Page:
Artificial intelligence (AI) and indecent images

Written 26th February 2024 by Ruth Peters

What is Artificial Intelligence (AI)? 

AI, or Artificial Intelligence, refers to the simulation of human intelligence in machines that are programmed to think, learn, and perform tasks typically requiring human intelligence. It involves the development of algorithms and models that enable computers and other systems to mimic cognitive functions such as problem-solving, decision-making, speech recognition, visual perception, language understanding, and learning from experience. 

What is text-to-image AI? 

Text-to-image AI refers to artificial intelligence systems that are capable of generating visual content, such as images or illustrations, based on textual input. These systems use advanced machine learning techniques, often leveraging deep learning models, to understand and interpret textual descriptions and then generate corresponding visual representations. 

The process typically involves training a neural network on a large dataset that contains pairs of text descriptions and corresponding images. The network learns the associations between specific textual features and the visual features of the images. Once trained, the model can take new textual input and generate images that align with the given descriptions. 

Like any technology, text-to-image AI has the potential for both positive and negative applications, and its ethical use depends on how it is implemented and deployed. 

Concerns about AI being used to generate indecent images 

In June 2023, the Internet Watch Foundation (IWF) started receiving its first reports from members of the public concerned that the content they may be seeing online were indecent images of children that had been created using Artificial Intelligence. Over five weeks their hotline received 29 reports of suspected AI-generated child sexual abuse imagery and IWF were able to confirm that seven webpages contained criminal imagery. 

Over the past twelve months, technology used to create AI-generated images, based on text to image-based models has developed to astounding levels of accuracy. 

In December 2023 the IWF submitted written evidence to the to the Science, Innovation, and Technology Committee Inquiry: Governance of Artificial Intelligence (AI). 

The IWF stated: 

“A year ago, it would have been easy for our analysts to distinguish between an image that had been generated using Artificial Intelligence or was computer generated compared with an image which had not. By June, this was clearly becoming more difficult for our analysts, with often the only tells in the images we were receiving being the children in the images only having three toes, the fingers or hands not being quite the way you would expect, or beds blurring into the background in photos. In the last six months, many of these imperfections have been corrected, meaning it is now extremely difficult to tell the difference between a real child and one generated using AI, which presents clear and obvious challenges for law enforcement and victim identification.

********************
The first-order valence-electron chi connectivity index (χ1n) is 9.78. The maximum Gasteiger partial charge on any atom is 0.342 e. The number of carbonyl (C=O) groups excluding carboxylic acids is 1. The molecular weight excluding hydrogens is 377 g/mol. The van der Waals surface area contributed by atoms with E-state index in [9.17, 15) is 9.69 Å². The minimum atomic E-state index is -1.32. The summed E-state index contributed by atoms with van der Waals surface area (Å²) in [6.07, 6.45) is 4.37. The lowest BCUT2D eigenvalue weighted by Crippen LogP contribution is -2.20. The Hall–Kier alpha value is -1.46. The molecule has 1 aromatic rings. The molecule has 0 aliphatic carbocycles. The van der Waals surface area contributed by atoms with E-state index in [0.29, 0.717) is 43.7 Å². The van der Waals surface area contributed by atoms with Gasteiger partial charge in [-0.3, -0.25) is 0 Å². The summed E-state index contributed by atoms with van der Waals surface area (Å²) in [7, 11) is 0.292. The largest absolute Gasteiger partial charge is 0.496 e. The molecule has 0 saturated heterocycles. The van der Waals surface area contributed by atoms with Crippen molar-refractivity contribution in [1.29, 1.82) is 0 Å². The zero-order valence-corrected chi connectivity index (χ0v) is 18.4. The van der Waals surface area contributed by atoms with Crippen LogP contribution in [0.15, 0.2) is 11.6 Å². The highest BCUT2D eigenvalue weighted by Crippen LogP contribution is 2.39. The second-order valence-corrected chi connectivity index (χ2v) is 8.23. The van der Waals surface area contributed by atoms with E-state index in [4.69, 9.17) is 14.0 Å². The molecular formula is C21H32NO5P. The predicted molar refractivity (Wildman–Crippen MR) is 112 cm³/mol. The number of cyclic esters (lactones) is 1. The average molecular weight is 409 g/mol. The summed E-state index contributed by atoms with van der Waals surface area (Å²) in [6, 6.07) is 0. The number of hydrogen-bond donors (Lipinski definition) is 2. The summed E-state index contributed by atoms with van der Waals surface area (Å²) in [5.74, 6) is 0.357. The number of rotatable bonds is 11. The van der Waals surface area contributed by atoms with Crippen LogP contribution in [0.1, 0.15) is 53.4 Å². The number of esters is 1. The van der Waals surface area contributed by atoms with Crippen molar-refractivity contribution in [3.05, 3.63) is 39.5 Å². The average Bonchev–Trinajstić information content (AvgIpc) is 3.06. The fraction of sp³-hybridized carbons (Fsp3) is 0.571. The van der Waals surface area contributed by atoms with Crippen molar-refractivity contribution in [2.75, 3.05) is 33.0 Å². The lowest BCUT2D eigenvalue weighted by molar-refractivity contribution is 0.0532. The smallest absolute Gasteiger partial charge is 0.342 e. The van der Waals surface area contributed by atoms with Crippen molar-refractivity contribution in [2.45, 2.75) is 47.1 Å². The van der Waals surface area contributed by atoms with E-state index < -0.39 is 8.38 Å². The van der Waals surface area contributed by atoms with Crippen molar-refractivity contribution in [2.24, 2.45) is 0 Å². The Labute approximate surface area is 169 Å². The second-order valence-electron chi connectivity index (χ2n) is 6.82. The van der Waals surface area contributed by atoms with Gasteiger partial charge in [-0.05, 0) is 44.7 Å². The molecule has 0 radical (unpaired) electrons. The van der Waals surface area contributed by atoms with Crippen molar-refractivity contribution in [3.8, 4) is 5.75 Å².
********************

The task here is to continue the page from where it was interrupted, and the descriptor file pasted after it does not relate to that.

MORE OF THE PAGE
How can AI be used for AI-generated child sexual abuse imagery? 

There are three main types of image editing software that are utilised in the creation of AI-Generated Child Sexual Abuse Imagery.  

  • Inpainting: allows users to change elements of an image, Inpainting is a process used in image processing to fill in missing or damaged parts of an image. The goal of inpainting is to reconstruct the missing or damaged regions in a visually plausible and coherent manner, based on the surrounding information in the image. This is most commonly used to correct AI-generated physical deformities such as correcting the number of fingers and toes in an image. 
  • Open pose:  Open pose refers to a computer vision library that specializes in human pose estimation. Human pose estimation involves detecting and locating key points on a person’s body, such as joints and body parts, within an image or video. Open pose enables users to copy the composition of existing images and is most commonly used in the creation of AI-generated child sexual abuse images and in pornography to insert other people’s images into sexual positions.  
  • Roop: enables users to swap the faces of individuals. This has been seen most used to create deepfakes and to add the faces of well-known individuals into scenes where they are depicted as sexually abusing children. 

Concerns about children using AI to generate child sexual abuse imagery 

There are also significant concerns about children themselves using AI to generate child sexual abuse imagery without fully understanding the consequences or indeed the fact they may be committing criminal offences. 

David Wright, Director at UKSIC and CEO at SWGfL, said children may be exploring the potential of AI image generators without fully appreciating the harm they may be causing, or the risks of the imagery being shared elsewhere online.  

He said:  

“We are now getting reports from schools of children using this technology to make, and attempt to make, indecent images of other children.